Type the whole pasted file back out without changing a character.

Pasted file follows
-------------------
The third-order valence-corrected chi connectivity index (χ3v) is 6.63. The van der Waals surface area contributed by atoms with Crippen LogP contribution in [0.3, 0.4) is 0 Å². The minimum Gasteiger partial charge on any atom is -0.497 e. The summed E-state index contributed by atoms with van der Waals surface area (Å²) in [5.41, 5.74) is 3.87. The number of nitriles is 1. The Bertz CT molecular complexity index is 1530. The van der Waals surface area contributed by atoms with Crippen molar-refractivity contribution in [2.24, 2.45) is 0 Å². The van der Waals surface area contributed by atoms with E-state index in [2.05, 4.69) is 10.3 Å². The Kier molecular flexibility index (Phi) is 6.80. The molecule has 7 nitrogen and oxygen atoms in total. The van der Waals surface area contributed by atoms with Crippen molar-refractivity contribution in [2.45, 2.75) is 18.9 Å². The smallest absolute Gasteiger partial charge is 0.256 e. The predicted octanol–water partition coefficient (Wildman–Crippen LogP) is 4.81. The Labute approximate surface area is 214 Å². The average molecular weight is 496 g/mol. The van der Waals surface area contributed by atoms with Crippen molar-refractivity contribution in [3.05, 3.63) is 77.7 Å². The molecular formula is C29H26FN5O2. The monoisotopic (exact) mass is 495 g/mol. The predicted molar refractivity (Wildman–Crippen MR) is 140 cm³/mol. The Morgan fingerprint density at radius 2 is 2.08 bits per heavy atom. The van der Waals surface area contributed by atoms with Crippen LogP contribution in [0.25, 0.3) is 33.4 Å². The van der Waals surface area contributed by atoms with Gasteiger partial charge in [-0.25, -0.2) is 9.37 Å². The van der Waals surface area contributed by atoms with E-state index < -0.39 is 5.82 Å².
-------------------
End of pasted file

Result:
The third-order valence-corrected chi connectivity index (χ3v) is 6.63. The van der Waals surface area contributed by atoms with Crippen LogP contribution in [0.3, 0.4) is 0 Å². The minimum Gasteiger partial charge on any atom is -0.497 e. The summed E-state index contributed by atoms with van der Waals surface area (Å²) in [5.41, 5.74) is 3.87. The number of nitriles is 1. The Bertz CT molecular complexity index is 1530. The van der Waals surface area contributed by atoms with Crippen molar-refractivity contribution in [2.24, 2.45) is 0 Å². The van der Waals surface area contributed by atoms with E-state index in [2.05, 4.69) is 10.3 Å². The Kier molecular flexibility index (Phi) is 6.80. The molecule has 7 nitrogen and oxygen atoms in total. The van der Waals surface area contributed by atoms with Crippen molar-refractivity contribution in [2.45, 2.75) is 18.9 Å². The smallest absolute Gasteiger partial charge is 0.256 e. The predicted octanol–water partition coefficient (Wildman–Crippen LogP) is 4.81. The Labute approximate surface area is 214 Å². The average molecular weight is 496 g/mol. The van der Waals surface area contributed by atoms with Crippen molar-refractivity contribution in [3.05, 3.63) is 77.7 Å². The molecular formula is C29H26FN5O2. The monoisotopic (exact) mass is 495 g/mol. The predicted molar refractivity (Wildman–Crippen MR) is 140 cm³/mol. The Morgan fingerprint density at radius 2 is 2.08 bits per heavy atom. The van der Waals surface area contributed by atoms with Crippen LogP contribution in [0.25, 0.3) is 33.4 Å². The van der Waals surface area contributed by atoms with Gasteiger partial charge in [-0.25, -0.2) is 9.37 Å². The van der Waals surface area contributed by atoms with E-state index < -0.39 is 5.82 Å².